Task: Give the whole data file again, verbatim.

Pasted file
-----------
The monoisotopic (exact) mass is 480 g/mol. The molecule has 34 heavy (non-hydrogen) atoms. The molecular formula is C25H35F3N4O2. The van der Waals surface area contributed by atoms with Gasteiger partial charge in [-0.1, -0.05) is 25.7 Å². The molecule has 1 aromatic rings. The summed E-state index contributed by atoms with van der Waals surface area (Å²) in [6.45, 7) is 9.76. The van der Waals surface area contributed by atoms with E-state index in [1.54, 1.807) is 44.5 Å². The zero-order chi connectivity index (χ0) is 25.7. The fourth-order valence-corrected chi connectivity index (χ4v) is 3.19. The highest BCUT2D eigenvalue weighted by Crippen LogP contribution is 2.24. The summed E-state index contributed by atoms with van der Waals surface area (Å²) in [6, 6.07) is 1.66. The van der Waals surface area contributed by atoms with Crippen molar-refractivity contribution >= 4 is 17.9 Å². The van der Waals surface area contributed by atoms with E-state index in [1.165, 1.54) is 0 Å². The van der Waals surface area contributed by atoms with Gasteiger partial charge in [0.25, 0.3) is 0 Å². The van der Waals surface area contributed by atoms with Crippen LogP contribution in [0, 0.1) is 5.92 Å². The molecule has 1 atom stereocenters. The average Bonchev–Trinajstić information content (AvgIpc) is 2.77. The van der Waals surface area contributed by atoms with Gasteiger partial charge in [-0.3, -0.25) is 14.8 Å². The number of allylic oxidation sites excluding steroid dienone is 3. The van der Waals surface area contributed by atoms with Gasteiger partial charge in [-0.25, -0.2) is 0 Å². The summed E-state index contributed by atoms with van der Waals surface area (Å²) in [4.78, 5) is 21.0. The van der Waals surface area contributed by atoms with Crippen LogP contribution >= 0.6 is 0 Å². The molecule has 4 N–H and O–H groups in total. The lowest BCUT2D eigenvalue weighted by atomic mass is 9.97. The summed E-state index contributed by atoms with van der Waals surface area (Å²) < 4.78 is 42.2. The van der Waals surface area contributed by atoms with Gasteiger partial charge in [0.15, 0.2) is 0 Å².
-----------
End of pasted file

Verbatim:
The monoisotopic (exact) mass is 480 g/mol. The molecule has 34 heavy (non-hydrogen) atoms. The molecular formula is C25H35F3N4O2. The van der Waals surface area contributed by atoms with Gasteiger partial charge in [-0.1, -0.05) is 25.7 Å². The molecule has 1 aromatic rings. The summed E-state index contributed by atoms with van der Waals surface area (Å²) in [6.45, 7) is 9.76. The van der Waals surface area contributed by atoms with E-state index in [1.54, 1.807) is 44.5 Å². The zero-order chi connectivity index (χ0) is 25.7. The fourth-order valence-corrected chi connectivity index (χ4v) is 3.19. The highest BCUT2D eigenvalue weighted by Crippen LogP contribution is 2.24. The summed E-state index contributed by atoms with van der Waals surface area (Å²) in [6, 6.07) is 1.66. The van der Waals surface area contributed by atoms with Crippen molar-refractivity contribution >= 4 is 17.9 Å². The van der Waals surface area contributed by atoms with E-state index in [1.165, 1.54) is 0 Å². The van der Waals surface area contributed by atoms with Gasteiger partial charge in [0.25, 0.3) is 0 Å². The van der Waals surface area contributed by atoms with Crippen LogP contribution in [0, 0.1) is 5.92 Å². The molecule has 1 atom stereocenters. The average Bonchev–Trinajstić information content (AvgIpc) is 2.77. The van der Waals surface area contributed by atoms with Gasteiger partial charge in [-0.3, -0.25) is 14.8 Å². The number of allylic oxidation sites excluding steroid dienone is 3. The van der Waals surface area contributed by atoms with Gasteiger partial charge in [-0.25, -0.2) is 0 Å². The summed E-state index contributed by atoms with van der Waals surface area (Å²) in [4.78, 5) is 21.0. The van der Waals surface area contributed by atoms with Crippen LogP contribution >= 0.6 is 0 Å². The molecule has 4 N–H and O–H groups in total. The lowest BCUT2D eigenvalue weighted by atomic mass is 9.97. The summed E-state index contributed by atoms with van der Waals surface area (Å²) < 4.78 is 42.2. The van der Waals surface area contributed by atoms with Gasteiger partial charge in [0.15, 0.2) is 0 Å².